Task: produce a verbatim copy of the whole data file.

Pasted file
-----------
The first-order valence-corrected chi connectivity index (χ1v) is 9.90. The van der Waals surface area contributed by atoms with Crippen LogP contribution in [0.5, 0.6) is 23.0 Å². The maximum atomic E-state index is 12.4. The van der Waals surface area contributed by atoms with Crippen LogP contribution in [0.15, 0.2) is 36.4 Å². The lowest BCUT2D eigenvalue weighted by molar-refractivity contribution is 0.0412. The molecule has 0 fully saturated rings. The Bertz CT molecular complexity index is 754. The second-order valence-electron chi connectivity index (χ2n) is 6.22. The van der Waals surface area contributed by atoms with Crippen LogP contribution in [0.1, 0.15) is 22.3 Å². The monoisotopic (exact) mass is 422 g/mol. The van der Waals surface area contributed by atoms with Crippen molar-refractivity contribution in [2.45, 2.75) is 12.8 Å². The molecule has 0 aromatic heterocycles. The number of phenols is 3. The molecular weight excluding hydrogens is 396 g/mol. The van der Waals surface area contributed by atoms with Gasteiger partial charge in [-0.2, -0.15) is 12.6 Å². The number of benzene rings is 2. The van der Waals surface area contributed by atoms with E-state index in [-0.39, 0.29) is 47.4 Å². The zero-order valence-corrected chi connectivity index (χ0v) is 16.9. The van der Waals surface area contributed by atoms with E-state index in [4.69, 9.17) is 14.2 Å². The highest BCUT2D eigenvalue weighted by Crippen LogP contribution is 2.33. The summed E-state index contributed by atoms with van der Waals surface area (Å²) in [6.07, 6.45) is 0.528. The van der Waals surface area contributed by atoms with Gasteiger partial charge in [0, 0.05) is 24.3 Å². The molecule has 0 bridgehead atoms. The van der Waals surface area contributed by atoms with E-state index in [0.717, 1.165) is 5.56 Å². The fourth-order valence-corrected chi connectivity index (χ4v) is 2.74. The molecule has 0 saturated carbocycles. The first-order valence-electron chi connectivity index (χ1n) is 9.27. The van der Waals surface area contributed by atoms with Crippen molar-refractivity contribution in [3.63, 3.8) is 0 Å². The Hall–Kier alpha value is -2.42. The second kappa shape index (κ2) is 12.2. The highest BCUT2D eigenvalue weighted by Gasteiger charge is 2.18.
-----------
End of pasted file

The first-order valence-corrected chi connectivity index (χ1v) is 9.90. The van der Waals surface area contributed by atoms with Crippen LogP contribution in [0.5, 0.6) is 23.0 Å². The maximum atomic E-state index is 12.4. The van der Waals surface area contributed by atoms with Crippen LogP contribution in [0.15, 0.2) is 36.4 Å². The lowest BCUT2D eigenvalue weighted by molar-refractivity contribution is 0.0412. The molecule has 0 fully saturated rings. The Bertz CT molecular complexity index is 754. The second-order valence-electron chi connectivity index (χ2n) is 6.22. The van der Waals surface area contributed by atoms with Crippen LogP contribution in [0.1, 0.15) is 22.3 Å². The monoisotopic (exact) mass is 422 g/mol. The van der Waals surface area contributed by atoms with Crippen molar-refractivity contribution in [2.45, 2.75) is 12.8 Å². The molecule has 0 aromatic heterocycles. The number of phenols is 3. The molecular weight excluding hydrogens is 396 g/mol. The van der Waals surface area contributed by atoms with Gasteiger partial charge in [-0.2, -0.15) is 12.6 Å². The number of benzene rings is 2. The van der Waals surface area contributed by atoms with E-state index in [-0.39, 0.29) is 47.4 Å². The zero-order valence-corrected chi connectivity index (χ0v) is 16.9. The van der Waals surface area contributed by atoms with E-state index in [4.69, 9.17) is 14.2 Å². The highest BCUT2D eigenvalue weighted by Crippen LogP contribution is 2.33. The summed E-state index contributed by atoms with van der Waals surface area (Å²) in [6.07, 6.45) is 0.528. The van der Waals surface area contributed by atoms with Gasteiger partial charge in [0, 0.05) is 24.3 Å². The molecule has 0 bridgehead atoms. The van der Waals surface area contributed by atoms with E-state index in [0.717, 1.165) is 5.56 Å². The fourth-order valence-corrected chi connectivity index (χ4v) is 2.74. The molecule has 0 saturated carbocycles. The first-order valence-electron chi connectivity index (χ1n) is 9.27. The van der Waals surface area contributed by atoms with Crippen molar-refractivity contribution in [3.63, 3.8) is 0 Å². The Hall–Kier alpha value is -2.42. The second kappa shape index (κ2) is 12.2. The highest BCUT2D eigenvalue weighted by Gasteiger charge is 2.18.